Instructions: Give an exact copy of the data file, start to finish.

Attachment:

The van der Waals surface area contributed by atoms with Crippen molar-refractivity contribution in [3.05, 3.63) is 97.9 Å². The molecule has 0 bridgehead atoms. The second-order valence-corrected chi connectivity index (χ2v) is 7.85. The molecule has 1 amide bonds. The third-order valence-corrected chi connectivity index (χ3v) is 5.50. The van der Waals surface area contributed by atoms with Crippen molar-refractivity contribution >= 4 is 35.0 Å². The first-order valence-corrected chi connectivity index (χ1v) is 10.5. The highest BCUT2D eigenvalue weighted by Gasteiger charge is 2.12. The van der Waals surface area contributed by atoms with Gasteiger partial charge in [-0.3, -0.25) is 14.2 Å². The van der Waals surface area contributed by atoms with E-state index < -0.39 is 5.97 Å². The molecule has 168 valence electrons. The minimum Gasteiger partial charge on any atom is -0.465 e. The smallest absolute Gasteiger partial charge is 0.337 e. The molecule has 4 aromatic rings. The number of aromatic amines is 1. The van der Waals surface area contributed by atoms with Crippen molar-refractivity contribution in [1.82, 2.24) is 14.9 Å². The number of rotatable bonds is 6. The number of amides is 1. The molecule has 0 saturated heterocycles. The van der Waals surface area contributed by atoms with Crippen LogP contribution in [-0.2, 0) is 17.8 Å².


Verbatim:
The van der Waals surface area contributed by atoms with Crippen molar-refractivity contribution in [3.05, 3.63) is 97.9 Å². The molecule has 0 bridgehead atoms. The second-order valence-corrected chi connectivity index (χ2v) is 7.85. The molecule has 1 amide bonds. The third-order valence-corrected chi connectivity index (χ3v) is 5.50. The van der Waals surface area contributed by atoms with Crippen molar-refractivity contribution >= 4 is 35.0 Å². The first-order valence-corrected chi connectivity index (χ1v) is 10.5. The highest BCUT2D eigenvalue weighted by Gasteiger charge is 2.12. The van der Waals surface area contributed by atoms with Gasteiger partial charge in [-0.3, -0.25) is 14.2 Å². The van der Waals surface area contributed by atoms with E-state index < -0.39 is 5.97 Å². The molecule has 168 valence electrons. The minimum Gasteiger partial charge on any atom is -0.465 e. The smallest absolute Gasteiger partial charge is 0.337 e. The molecule has 4 aromatic rings. The number of aromatic amines is 1. The van der Waals surface area contributed by atoms with Crippen molar-refractivity contribution in [1.82, 2.24) is 14.9 Å². The number of rotatable bonds is 6. The number of amides is 1. The molecule has 0 saturated heterocycles. The van der Waals surface area contributed by atoms with Crippen LogP contribution in [-0.2, 0) is 17.8 Å².